The effects of urbanization on bird vocal performance

Researcher: Autumn Chang

Affiliation: UCLA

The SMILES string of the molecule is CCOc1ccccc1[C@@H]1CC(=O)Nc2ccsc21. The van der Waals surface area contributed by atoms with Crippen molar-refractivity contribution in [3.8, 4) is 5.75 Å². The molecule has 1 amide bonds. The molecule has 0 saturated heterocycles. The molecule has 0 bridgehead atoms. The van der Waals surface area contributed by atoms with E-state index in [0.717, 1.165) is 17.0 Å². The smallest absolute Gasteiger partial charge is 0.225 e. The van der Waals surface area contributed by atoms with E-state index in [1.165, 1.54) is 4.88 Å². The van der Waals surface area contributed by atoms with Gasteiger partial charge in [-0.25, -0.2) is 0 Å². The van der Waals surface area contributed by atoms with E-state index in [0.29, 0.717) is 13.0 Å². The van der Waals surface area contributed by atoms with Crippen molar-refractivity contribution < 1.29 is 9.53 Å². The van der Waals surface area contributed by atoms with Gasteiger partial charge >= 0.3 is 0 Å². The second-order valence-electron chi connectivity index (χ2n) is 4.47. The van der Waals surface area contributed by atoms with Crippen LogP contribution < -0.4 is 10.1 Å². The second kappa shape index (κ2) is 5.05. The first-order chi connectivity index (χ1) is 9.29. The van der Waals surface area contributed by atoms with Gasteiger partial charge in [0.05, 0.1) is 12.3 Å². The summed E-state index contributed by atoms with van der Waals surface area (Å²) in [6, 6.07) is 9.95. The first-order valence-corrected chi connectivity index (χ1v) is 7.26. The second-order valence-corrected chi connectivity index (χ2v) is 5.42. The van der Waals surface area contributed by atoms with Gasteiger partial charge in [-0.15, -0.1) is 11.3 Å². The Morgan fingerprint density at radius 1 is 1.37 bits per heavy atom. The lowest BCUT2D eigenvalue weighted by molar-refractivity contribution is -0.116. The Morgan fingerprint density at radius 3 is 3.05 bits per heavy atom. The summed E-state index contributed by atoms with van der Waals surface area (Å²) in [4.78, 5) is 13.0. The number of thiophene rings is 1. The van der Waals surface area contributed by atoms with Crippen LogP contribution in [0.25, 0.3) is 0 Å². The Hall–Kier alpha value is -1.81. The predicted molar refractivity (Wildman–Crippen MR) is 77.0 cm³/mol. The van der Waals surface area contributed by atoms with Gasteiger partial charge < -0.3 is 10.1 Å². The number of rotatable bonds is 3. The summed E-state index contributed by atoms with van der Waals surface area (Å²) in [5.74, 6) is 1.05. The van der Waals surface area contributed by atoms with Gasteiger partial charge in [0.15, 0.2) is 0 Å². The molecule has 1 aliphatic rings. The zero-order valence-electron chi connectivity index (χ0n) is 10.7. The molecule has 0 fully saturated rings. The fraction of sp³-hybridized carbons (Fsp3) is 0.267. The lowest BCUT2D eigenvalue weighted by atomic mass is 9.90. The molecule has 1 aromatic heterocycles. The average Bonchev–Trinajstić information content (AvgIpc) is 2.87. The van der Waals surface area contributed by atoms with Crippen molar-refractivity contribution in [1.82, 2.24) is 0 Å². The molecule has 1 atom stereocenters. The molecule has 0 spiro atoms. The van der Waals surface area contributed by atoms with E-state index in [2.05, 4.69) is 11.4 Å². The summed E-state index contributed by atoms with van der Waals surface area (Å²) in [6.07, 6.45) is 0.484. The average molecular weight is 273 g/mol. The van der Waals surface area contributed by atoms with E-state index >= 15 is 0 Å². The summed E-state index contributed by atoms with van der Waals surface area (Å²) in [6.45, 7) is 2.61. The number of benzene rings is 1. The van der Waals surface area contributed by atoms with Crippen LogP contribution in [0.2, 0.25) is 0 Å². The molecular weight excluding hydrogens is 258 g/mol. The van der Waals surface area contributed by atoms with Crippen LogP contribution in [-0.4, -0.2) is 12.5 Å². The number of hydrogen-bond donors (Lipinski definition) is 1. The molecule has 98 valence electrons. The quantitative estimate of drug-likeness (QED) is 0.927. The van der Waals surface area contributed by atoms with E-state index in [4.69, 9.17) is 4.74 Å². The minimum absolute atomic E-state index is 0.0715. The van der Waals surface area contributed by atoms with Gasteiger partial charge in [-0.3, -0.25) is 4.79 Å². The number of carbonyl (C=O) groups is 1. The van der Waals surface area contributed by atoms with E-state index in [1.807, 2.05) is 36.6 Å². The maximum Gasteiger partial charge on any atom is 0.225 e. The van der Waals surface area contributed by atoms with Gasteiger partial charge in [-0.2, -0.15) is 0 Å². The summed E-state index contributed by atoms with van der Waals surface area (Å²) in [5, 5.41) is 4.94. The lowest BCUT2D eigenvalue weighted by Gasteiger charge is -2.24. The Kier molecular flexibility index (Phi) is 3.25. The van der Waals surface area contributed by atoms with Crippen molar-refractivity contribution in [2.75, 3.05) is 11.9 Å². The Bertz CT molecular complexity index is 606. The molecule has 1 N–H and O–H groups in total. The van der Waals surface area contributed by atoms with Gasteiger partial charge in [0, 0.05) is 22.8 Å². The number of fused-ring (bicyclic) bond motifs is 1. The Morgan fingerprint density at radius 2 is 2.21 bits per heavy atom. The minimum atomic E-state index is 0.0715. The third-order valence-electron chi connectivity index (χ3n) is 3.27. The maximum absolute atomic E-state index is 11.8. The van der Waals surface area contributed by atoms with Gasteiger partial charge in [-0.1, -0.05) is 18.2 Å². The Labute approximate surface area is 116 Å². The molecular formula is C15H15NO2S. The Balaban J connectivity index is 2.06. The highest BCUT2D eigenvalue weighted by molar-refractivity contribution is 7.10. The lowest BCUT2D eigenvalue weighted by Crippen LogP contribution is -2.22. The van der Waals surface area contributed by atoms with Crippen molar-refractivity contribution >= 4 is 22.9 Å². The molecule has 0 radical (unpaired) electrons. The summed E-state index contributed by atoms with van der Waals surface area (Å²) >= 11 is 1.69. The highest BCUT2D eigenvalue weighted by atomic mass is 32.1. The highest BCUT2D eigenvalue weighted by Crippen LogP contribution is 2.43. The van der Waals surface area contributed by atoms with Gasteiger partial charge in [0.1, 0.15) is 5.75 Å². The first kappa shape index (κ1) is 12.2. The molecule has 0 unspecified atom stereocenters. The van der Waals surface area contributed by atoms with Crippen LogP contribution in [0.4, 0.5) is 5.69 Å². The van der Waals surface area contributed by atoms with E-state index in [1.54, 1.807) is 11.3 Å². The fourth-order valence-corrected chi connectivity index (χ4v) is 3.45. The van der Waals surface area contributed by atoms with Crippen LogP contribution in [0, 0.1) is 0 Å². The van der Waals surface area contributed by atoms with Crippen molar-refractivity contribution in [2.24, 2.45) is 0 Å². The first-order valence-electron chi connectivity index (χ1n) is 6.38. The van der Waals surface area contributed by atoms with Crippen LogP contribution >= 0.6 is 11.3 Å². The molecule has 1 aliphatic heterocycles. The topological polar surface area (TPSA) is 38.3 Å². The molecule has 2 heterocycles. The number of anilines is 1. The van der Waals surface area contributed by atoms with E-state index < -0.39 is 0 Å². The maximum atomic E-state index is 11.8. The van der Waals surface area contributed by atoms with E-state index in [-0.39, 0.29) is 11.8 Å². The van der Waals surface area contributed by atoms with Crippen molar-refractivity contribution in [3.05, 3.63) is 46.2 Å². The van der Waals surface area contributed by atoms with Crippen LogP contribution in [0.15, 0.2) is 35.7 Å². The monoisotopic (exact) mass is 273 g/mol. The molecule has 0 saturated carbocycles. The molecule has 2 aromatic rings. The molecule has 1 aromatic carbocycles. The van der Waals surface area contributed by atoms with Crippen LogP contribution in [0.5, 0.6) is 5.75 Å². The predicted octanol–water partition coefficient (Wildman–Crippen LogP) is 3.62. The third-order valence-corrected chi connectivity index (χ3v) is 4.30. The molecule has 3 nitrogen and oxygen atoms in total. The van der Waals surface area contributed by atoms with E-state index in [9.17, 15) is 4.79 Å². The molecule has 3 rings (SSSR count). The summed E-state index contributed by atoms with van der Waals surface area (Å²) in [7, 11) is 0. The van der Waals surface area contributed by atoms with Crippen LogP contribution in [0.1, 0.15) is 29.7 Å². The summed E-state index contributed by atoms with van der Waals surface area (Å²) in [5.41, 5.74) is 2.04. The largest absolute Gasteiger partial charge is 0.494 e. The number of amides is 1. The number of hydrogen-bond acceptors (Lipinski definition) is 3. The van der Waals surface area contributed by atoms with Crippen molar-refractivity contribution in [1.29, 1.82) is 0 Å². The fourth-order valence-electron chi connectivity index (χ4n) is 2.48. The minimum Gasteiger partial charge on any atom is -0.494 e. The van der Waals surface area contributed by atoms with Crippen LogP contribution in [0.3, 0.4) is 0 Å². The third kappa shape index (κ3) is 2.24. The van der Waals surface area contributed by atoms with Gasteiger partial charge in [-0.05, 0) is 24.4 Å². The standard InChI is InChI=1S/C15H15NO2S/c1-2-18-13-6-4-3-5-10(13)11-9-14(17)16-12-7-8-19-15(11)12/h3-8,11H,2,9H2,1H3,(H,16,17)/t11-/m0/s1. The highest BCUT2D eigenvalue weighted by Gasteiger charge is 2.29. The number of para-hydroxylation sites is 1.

Summary: The effects of urbanization on wildlife have been a topic of interest for decades because human activity transforms several facets of the natural environment of wildlife. Because of noise pollution from human activity, birds are known to change their singing habits. Aside from the detrimental effects of urban-adjusted birdcalls decreasing breeding success, singing at higher amplitudes may also have  increased energy costs. The primary aim of this project is to highlight the effects of urbanization on bird calling in the Los Angeles area. I propose carrying out an experiment comparing the songs of the Western Scrub-Jay (Aphelocoma californica) at the UCLA Stunt Ranch Santa Monica Mountains Reserve (representing a relatively rural environment) and at the UCLA Midred E. Mathias Botanical Gardens (representing a more urbanized environment). Western scrub jays are native and common to western coastal North America. They possess a distinct blue color and a harsh birdcall, making them easy to identify. Not much research has been done on the birdcalls of western scrub jays. All these factors combine to make this species ideal test subjects.